Bounce-dancing on a rebounder in intervals after eating is fun!

Factor #1: My friend Katie and I had dinner at a Mediterranean buffet restaurant recently, and she suggested we walk right after eating, citing studies saying that walking for a few minutes immediately after a meal stabilizes insulin.

I looked it up (you know me!), and it has a lot of other benefits. It boosts metabolism, speeds digestion, reduces bloating, increases endorphins and serotonin, promotes better sleep, helps regulate appetite, improves learning and memory, increases circulation for better delivery of nutrients, etc.

Plus, walking with a friend is sweet. You get to catch up with each other and get some sun and fresh air and move. I especially love to go for scenic walks with my friends.

Factor #2: I love ecstatic dancing! It’s free-form movement to music. Dancing the 5 rhythms has been a fairly regular practice since 1995. I love the creative aspects of dance, letting my body move how it wants to move, exploring new movements, getting more familiar with my body, and becoming one with the music.

It’s a fun practice for self-expression and discovery, with health benefits.

Factor #3: I recently bought a rebounder so I can use it at home when the weather is bad or I don’t want to leave. (I’ve become a homebody.)

Rebounding is great for the lymphatic system, which cleans up metabolic waste and toxins in the body, improving immunity, and I’m all in favor of that! It has other benefits, too. Bouncing works the feet, calves, and hips (if you raise your knees), you can add in upper-body movements, and it is good cardiovascular exercise.

So…putting those three factors together, after I eat, I put on some music. It’s important to get the BPM right. I’ve found a couple of tunes that are 45 and 49 BPM. Not too fast, nor too slow, but perfect for bouncing.

Then I start bounce-dancing! I bounce with vigor for a minute, getting out of breath, exploring various ways to bounce (jumping, running, hopping, crossing one foot in front of the other alternatively, doing knee raises, adding kicks, scissoring, etc.).

Then I slow way down for a minute, minimally bouncing, maybe doing some upper body twists, letting my heart rate slow.

I alternative the vigorous and the slow phases, doing a minute of each, for however long the song lasts. It’s also a pleasure to discover new music for bounce-dancing! 10 minutes and experiment with the shortening the length of the slow intervals.

The beauty of bounce-dancing is it’s fun and it’s healthy in many ways. I’ve just been doing it for a few days as I remember to do it, and what I notice most is that I sleep better and have more energy.

Also, I love having strong feet and legs!

Just coincidentally, the New York Times just published an article on rebounding, aka trampolining, Bouncing Your Way to Better Health.

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Preventing or slowing age-related cognitive decline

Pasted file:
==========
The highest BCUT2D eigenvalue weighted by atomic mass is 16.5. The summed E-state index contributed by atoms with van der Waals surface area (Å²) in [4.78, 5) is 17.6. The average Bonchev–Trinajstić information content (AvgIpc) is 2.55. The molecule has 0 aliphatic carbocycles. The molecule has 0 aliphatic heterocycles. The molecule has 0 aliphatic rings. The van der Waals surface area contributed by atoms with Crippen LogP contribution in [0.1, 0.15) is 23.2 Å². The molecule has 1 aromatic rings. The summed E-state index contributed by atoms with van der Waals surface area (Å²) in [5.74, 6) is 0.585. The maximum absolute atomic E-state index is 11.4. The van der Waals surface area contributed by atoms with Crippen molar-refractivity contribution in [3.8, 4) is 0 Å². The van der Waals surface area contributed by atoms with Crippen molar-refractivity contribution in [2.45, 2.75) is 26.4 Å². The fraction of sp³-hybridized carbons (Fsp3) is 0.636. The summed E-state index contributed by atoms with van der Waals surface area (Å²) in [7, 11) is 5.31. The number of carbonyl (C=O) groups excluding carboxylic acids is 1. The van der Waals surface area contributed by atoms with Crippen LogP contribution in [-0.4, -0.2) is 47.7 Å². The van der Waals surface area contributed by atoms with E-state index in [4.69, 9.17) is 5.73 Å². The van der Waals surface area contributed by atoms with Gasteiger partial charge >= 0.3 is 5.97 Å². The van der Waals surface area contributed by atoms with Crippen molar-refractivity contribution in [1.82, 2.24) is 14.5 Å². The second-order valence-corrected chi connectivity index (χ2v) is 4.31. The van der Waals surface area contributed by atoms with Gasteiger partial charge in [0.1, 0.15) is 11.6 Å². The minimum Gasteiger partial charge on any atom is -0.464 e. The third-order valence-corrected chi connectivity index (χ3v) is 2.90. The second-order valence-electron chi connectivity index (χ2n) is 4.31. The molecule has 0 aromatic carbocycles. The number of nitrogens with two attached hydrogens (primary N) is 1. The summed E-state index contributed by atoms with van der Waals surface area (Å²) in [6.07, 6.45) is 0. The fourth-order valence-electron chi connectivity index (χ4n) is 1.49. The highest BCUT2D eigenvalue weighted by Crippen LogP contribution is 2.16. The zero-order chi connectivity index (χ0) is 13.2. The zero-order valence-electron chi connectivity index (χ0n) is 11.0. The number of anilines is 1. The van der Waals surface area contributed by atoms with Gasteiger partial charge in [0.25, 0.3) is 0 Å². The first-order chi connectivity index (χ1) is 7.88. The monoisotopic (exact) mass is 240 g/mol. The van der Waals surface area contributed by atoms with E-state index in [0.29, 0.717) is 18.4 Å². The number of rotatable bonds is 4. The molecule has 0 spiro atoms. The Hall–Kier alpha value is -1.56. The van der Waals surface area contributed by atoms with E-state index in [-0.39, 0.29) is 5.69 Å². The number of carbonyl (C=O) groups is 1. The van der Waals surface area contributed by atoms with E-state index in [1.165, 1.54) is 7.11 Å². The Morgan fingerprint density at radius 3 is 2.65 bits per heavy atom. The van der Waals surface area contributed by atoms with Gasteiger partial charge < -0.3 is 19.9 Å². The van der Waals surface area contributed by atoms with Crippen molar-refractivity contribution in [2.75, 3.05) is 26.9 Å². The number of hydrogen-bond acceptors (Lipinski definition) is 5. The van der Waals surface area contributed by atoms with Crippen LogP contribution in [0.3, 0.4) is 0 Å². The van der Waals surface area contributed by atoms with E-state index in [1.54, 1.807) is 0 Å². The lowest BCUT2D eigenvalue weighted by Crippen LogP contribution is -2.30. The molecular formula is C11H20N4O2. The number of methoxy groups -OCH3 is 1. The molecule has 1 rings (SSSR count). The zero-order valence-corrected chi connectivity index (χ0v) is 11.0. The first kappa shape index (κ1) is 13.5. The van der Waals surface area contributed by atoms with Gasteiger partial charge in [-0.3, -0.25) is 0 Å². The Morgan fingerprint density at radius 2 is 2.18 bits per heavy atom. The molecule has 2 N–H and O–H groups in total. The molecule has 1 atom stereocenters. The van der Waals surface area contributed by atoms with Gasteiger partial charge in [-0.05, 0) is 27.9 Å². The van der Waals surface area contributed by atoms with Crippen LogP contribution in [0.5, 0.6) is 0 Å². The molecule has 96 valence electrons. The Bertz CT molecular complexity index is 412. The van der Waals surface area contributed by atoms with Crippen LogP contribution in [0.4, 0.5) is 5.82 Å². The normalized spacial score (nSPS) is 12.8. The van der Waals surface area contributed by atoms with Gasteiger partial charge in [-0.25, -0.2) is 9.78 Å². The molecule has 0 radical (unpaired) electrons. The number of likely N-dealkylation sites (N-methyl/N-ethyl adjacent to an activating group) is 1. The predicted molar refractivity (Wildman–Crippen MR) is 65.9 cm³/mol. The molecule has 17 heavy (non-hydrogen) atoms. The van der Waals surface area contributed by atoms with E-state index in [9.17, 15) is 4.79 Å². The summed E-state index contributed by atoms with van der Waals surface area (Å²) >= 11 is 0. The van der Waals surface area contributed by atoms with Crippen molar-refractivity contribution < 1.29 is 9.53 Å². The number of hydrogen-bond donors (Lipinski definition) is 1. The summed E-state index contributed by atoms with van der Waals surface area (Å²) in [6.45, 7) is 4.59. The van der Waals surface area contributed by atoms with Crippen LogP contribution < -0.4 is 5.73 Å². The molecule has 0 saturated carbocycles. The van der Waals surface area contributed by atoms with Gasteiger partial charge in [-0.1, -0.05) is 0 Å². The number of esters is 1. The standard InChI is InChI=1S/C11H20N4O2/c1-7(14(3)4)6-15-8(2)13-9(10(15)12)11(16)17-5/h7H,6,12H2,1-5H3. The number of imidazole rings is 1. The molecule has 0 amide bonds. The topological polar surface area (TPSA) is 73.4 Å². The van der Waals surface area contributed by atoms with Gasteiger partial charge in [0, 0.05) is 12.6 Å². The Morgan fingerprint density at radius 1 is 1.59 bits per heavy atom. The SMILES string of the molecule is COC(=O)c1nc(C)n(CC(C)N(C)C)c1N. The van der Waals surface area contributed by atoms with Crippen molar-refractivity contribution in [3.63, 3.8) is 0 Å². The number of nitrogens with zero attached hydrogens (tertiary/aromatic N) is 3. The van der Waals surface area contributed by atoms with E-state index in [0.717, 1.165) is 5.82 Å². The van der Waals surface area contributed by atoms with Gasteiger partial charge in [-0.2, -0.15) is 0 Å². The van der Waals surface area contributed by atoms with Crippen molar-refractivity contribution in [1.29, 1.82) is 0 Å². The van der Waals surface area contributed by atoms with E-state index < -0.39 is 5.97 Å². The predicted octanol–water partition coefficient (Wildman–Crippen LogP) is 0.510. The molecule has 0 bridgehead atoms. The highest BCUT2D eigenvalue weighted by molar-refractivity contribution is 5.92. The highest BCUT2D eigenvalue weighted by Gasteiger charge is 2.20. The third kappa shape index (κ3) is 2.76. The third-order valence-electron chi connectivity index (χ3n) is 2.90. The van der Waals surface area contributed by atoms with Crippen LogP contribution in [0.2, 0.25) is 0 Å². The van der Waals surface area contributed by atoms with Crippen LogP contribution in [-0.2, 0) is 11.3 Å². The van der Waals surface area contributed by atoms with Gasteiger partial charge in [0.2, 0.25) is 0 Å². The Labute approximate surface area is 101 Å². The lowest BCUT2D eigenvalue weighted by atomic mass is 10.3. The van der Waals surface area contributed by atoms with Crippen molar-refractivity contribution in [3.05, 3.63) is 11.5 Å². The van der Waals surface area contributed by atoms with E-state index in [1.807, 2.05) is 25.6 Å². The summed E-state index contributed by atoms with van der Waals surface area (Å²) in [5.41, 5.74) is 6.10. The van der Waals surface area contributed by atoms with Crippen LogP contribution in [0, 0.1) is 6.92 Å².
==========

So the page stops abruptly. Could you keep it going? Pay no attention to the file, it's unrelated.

I took notes on Dr. Andrew Huberman’s AMA (ask me anything) — he’s the Stanford neurobiology and ophthalmology professor with a podcast on using science for many factors of well-being.

His AMAs only available to premium subscribers of the Huberman Lab Podcast. Yes, I really am that nerdy!

Dr. Huberman says that lifestyle factors can override a genetic predisposition to Alzheimer’s disease if started early enough.

He also mentioned that scientists are working on a method of early detection using visual screening.

By the way, a friend of mine defined aging as “continuing to live”. I love it.

Many of these tips are best started decades before the ages in which Alzheimer’s usually shows up, but are helpful at any age.

  1. Avoid environmental toxins: pesticides, toxins, heavy metals are neurotoxins. They damage your brain. That means eat organic food!
  2. Do not hit your head hard if at all possible. Give up risky behaviors, especially if you’ve already had one TBI.
  3. Get quality sleep at least 80 percent of the time. Deep sleep helps your brain clear toxins, and you can use sleep apps to measure this. Slightly elevating your feet seems to help. Seems to me this would work best for back sleepers, not side sleepers.
  4. Challenge yourself cognitively. It’s not just doing crosswords, it’s more like learning a new language, reading difficult material, learning new-to-you dance steps. If you don’t get frustrated, you’re not being challenged enough!
  5. Get 3 to 3.5 hours of Zone 2 cardiovascular exercise per week to increase blood flow to the brain. Zone 2 cardio includes walking, rowing, swimming, and working out on an elliptical or stationary bike.
  6. Do 20 minutes of High Intensity Interval Training (HIIT) to release catecholamines for alertness, turning on neuroplasticity.
  7. Do 5-10 sets of resistance training to offset atrophy from aging.
  8. Your brain needs acetylcholine for focus and cognition. You can get it from food (eggs, especially) or take AlphaGPC in the morning, 300-900mg. Also: nicotine gum or patches — safe nicotine. Can ask your doctor.
  9. Eat a ketogenic diet. Also fasting.
  10. Take creatine monohydrate, 5 mg per day.